Society and Cognition Unit
We are part of the Institute of Sociology at the University of Bialystok. Our research concerns how human cognitive mechanisms and social systems work together to generate human social behaviour. The study of the evolutionary, cognitive and cultural basis of religious beliefs, practices and experiences is a particular research focus of the unit. Pursuing an interdisciplinary approach, we make use of a variety of methods from the cognitive and social sciences including psychological experiments, analysis of quantitative sociological data, ethnographic studies and computer modelling. At the same time, the unit carries out theoretical research aimed at explicating the conceptual foundations of various approaches as well as the interrelations between them and their empirical implications.
The Society and Cognition Unit is carrying out a number of research projects funded by the Polish National Science Centre (NCN) as well as international funding bodies. These range from large international projects that involve several researchers from the SCU and partner institutions to individual research projects pursued by junior researchers. Each of these projects makes it possible to grow the capabilities of the research unit by helping to bring in new people, with further novel projects proposed by researchers interested in joining the unit always under development.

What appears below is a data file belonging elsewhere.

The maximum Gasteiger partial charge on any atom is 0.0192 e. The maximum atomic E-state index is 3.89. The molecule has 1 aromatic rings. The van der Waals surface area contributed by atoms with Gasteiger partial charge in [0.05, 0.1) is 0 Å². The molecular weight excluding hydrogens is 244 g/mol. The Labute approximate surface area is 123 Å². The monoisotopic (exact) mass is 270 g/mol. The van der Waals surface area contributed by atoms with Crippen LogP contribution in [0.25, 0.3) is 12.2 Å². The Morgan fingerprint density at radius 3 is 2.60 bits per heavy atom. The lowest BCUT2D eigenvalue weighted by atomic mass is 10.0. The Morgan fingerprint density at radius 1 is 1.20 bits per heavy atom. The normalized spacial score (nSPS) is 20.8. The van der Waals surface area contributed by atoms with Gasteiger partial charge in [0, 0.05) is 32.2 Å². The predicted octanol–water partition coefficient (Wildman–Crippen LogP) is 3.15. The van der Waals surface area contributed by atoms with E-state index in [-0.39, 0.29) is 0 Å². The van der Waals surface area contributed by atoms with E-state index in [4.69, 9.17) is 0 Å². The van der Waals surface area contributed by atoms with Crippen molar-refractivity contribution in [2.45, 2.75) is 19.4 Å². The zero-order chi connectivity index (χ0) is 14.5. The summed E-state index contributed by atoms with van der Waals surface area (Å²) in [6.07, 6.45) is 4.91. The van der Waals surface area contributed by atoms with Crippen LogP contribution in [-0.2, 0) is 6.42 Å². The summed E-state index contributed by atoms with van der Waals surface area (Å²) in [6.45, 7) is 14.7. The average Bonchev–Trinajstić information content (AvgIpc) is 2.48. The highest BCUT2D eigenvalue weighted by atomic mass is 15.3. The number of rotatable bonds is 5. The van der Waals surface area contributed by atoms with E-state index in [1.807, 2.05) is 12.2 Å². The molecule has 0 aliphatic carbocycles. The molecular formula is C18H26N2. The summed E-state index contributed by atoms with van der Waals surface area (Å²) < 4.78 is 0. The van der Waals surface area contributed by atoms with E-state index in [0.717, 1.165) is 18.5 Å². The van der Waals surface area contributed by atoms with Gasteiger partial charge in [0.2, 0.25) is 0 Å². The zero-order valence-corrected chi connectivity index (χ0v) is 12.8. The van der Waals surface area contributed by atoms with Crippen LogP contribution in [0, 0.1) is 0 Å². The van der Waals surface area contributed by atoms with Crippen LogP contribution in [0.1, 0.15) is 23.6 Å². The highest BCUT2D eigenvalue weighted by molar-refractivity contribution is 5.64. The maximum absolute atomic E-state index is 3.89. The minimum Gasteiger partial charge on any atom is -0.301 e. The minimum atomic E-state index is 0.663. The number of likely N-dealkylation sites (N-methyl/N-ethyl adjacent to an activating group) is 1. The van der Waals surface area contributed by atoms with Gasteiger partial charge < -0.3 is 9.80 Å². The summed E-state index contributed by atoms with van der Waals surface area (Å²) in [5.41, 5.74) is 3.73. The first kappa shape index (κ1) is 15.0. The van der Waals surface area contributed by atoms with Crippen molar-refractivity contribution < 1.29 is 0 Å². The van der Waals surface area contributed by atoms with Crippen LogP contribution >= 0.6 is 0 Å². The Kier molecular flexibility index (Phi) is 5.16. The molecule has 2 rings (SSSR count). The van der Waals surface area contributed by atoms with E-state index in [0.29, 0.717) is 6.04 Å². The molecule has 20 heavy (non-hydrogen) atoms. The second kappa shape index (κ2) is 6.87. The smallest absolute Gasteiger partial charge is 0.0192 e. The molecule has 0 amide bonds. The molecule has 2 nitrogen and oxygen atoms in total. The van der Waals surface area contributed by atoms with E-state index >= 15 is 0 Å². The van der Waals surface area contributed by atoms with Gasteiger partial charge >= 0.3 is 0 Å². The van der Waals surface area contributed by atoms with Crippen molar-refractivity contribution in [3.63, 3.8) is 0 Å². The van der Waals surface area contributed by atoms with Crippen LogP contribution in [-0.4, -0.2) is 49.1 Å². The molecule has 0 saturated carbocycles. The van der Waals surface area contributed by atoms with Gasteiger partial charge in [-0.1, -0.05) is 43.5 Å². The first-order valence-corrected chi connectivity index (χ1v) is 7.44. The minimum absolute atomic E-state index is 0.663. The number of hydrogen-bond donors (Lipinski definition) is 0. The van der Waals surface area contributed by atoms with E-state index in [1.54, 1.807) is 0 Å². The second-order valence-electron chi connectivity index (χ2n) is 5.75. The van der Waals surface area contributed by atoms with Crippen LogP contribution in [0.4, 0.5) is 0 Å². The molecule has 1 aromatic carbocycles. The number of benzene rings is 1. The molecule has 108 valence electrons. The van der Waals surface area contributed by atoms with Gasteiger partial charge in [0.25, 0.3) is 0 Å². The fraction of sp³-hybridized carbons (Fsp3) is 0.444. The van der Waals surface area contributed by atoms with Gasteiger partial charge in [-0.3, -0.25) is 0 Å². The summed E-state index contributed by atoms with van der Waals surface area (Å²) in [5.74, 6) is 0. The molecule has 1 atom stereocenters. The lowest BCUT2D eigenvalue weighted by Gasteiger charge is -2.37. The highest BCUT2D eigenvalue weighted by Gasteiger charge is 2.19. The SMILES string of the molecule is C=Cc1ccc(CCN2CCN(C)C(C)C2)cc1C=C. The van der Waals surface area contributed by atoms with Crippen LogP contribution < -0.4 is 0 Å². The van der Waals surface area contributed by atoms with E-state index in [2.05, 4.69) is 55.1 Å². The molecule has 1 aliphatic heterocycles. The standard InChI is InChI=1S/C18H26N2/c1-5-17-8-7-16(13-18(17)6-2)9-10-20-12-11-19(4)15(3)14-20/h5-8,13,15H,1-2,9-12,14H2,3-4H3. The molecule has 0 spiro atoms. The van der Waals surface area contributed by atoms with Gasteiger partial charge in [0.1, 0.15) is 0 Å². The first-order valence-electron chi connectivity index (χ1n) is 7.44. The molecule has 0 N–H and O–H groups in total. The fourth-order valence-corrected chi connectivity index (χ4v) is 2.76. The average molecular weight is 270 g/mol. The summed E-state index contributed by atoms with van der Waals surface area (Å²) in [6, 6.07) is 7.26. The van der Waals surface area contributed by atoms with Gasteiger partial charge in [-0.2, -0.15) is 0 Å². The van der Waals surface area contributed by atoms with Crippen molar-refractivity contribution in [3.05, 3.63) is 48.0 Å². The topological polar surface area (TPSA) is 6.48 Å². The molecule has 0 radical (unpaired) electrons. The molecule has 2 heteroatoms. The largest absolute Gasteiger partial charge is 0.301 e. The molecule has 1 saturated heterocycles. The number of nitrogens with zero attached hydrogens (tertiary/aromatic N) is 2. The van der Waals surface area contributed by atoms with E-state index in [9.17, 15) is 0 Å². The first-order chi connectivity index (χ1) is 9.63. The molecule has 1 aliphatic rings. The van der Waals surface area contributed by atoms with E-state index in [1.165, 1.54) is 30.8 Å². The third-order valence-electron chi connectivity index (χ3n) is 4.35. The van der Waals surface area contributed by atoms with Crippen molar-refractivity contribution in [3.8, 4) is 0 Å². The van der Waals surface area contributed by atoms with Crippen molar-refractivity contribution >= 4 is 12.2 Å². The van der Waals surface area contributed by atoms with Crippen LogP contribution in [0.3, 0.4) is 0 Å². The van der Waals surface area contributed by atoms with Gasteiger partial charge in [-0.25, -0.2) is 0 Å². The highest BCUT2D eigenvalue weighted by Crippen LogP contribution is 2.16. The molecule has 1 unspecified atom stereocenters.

The Society and Cognition Unit brings together a range of researchers from Poland and abroad as members and associates involved in its projects. The researchers come from a variety of scientific backgrounds and possess a broad spectrum of skills and research experience ranging from philosophical inquiry into the foundations of social sciences, through analysis of data from large scale sociological surveys and development of computer models of social processes, to ethnographic studies of human societies. These skills are brought together to study how human societies and human cognition shape each other. Apart from collaborating on a range of projects, researchers involved with the unit meet regularly to discuss each other’s work at the work in progress seminar the unit organises. This seminar is of particular significance to the doctoral students and research assistants that are also members of SCU, as it provides them with a way to participate in a very broad range of studies as well as giving them experience of how scientific debate functions at a high level.